It’s recently occurred to me, how much – though we may think otherwise – our friends are lacking our support. We call them our friends, in fact, in many cases we call them our family and as much as we protest that we are always there for them, the case isn’t always so. We offer them a shoulder to cry on, a ear to listen and a shoulder to hug – but how frequently do we seriously follow this through? The fact of the matter is, that saying this once only is simply not enough. Unfortunately, no matter that the intent behind saying “I’m here for you” is fully meant, our friends are often too proud to ask for help, or indeed a sympathetic ear.

The thought first occurred to me when I realised that I hadn’t seen one of my best friends for a number of months. I then remember promising to her on the day of her dad’s funeral that I was gonna look after her no matter what. Seeing her and her younger sister (whom I’d known for ten years) in that amount of pain brought me to tears – and I felt like a failure. And rightly so. I’d let myself – and above all – her and her family down. Which is something I can only make up for now. The death of somebody you love is not a grievance that goes way within a week, a month, or even a year. I should have been checking up on her constantly – just like people did to me when my mum passed away.

Unfortuantely, the pain our friends (and our ourselves) go through isn’t restricted to death. Another friend of mine was recently diagnosed with HIV, and he confessed to me that he found it hard to talk to anybody that didn’t have it. As someone that overcome an eating disorder I understand what it’s like to feel completely alone with an illness that you feel may consume your life. The thing is, these are all things that are ten times harder to overcome when you don’t have a positive support system and a strong circle of friends around you. I’m fully aware that I’m self-absorbed, as are many of us. But as you get older you begin to realise just how important it is to be there for the people that need you. Sure, we all have times when minute, irrelevant things seem to be the most horrific instances in our lives – but exactly how big are the issues compared to those around us? Similarly, things are just resistricted to our close pals; as I posted earlier this week, our gay brothers and sisters of Russia are desperately in need of our help – please take the time to sign a petition, campaign and share your thoughts about the tragedies those in less (successful) circumstances are going through; every little helps.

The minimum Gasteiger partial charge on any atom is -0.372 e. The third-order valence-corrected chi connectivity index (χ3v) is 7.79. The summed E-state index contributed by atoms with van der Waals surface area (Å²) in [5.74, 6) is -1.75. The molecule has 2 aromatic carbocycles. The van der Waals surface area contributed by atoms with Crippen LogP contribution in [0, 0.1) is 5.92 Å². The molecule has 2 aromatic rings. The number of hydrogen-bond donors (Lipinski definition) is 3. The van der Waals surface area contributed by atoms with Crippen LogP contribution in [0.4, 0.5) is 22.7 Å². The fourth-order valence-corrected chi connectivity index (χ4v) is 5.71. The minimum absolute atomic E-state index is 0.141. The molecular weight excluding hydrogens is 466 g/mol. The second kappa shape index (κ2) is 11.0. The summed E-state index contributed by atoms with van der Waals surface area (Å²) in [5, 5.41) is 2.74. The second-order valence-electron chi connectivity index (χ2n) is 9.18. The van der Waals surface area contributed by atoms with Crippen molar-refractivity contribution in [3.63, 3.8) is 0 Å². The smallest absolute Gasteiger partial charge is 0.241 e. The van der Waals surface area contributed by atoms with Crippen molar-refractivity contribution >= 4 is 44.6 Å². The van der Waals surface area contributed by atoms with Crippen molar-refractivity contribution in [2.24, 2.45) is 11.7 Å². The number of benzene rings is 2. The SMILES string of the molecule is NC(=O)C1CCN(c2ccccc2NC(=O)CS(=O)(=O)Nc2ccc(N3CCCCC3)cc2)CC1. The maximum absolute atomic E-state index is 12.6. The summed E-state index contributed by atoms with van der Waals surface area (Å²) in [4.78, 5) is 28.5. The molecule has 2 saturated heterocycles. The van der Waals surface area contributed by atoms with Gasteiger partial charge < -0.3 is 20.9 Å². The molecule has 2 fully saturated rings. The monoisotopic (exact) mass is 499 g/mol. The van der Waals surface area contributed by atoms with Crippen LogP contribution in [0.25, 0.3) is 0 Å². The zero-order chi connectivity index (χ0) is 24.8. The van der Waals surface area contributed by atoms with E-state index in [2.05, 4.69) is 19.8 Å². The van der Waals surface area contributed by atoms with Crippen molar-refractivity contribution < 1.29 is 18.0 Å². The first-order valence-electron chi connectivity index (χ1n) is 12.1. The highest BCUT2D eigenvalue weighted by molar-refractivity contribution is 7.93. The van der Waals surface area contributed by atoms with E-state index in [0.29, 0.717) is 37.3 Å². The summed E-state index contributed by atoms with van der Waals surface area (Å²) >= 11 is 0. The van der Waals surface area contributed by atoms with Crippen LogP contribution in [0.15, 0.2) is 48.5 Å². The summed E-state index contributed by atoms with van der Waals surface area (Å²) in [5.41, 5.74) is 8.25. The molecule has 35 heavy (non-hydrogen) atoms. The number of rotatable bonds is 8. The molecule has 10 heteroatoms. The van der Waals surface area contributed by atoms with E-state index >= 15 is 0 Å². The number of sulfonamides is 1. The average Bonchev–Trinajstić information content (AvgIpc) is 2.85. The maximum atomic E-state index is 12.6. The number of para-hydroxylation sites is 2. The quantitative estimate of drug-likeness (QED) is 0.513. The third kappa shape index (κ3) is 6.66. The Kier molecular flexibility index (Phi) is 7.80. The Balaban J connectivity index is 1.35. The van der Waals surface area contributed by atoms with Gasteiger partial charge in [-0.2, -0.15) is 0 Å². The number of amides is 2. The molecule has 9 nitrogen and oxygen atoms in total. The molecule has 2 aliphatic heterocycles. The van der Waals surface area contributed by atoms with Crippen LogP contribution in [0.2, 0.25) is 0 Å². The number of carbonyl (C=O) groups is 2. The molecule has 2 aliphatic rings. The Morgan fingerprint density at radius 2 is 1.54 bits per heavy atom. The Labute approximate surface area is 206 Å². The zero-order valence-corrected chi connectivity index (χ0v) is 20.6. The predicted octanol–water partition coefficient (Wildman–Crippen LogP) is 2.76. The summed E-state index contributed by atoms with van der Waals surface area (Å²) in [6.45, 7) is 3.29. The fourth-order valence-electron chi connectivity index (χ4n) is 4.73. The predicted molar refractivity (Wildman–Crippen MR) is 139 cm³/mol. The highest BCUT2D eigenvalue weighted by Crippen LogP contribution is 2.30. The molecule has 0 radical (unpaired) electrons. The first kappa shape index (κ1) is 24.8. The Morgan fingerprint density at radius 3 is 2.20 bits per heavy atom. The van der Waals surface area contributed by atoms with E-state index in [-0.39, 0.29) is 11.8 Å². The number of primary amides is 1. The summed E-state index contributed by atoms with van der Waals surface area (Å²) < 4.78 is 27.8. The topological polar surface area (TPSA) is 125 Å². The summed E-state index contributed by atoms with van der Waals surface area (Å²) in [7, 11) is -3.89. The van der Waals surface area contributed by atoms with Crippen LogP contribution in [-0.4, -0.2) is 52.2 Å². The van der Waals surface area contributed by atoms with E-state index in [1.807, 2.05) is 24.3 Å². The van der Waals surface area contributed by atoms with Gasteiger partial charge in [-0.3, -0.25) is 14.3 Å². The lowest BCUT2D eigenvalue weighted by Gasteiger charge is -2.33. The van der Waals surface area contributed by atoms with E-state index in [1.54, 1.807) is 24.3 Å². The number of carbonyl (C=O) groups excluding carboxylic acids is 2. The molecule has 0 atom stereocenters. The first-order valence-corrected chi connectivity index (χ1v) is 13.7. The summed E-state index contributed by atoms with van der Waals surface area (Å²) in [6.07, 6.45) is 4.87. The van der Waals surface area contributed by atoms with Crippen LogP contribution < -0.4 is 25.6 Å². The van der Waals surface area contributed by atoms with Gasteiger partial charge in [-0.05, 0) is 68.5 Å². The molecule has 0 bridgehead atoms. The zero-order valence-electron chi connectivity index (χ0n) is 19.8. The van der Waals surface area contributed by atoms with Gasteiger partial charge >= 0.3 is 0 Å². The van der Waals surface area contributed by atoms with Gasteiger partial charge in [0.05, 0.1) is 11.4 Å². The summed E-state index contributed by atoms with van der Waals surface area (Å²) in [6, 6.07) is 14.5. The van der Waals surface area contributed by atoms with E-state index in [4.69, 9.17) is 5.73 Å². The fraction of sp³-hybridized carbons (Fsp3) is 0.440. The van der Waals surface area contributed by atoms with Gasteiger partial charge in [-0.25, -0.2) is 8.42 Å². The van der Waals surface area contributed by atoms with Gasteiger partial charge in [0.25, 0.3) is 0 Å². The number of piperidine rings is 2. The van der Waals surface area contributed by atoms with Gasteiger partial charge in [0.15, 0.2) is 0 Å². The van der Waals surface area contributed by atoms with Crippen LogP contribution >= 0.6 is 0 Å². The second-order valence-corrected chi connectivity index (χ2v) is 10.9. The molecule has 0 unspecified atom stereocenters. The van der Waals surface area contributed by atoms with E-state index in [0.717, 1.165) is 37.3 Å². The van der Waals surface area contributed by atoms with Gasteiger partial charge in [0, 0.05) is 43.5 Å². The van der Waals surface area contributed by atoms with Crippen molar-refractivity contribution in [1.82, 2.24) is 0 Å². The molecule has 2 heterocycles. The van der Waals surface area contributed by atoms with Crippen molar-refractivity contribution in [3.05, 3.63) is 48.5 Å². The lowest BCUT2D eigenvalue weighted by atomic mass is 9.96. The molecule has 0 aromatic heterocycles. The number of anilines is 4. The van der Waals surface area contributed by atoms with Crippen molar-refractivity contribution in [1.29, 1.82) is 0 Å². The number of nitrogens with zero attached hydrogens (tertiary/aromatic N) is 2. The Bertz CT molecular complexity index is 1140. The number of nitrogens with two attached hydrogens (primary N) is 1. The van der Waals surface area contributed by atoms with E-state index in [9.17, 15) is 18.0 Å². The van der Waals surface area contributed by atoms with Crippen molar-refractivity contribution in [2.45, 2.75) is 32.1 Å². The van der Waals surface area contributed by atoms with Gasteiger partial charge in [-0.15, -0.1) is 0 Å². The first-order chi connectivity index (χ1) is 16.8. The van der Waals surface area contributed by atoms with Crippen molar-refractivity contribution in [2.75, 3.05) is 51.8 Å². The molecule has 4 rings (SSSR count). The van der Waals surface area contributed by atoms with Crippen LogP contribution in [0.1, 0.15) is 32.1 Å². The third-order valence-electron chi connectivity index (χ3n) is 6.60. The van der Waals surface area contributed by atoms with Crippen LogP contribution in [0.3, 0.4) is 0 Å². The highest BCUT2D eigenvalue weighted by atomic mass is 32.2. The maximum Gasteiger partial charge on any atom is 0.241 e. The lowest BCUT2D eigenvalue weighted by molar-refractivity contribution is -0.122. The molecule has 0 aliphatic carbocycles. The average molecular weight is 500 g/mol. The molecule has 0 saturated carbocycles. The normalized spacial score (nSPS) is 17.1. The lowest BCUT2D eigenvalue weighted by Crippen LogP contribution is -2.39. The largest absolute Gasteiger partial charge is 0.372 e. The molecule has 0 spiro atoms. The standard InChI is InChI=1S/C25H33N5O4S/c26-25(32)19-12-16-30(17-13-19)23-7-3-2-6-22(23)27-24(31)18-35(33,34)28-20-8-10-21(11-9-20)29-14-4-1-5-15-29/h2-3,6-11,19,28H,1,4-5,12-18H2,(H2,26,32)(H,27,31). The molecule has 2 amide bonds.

It’s our duty to start looking at things in the wider picture. Statistics show that 1 in 4 people are (or have lived with) some kind of mental disorder. By looking out for our friends, family and others around us, we can reduce this statistic dramatically – as sometimes all it takes is a close counter part to off-load onto, to reduce the pain. I’m by no means jumping up onto a high horse, as:
a) I have no place
b) she don’t have stilettos tall enough to clamber up pon Black Beauty

But I’m sure the thought of a time when we were all struggling to deal with some or other isn;t far from our minds. Think of how much easier it would have been to overcome with somebody there – or if you were lucky enough – how much it meant to have someone there. Extend an arm, ear or spare bed and embrace the ones you love – they will appreciate it more than you’ll ever know.

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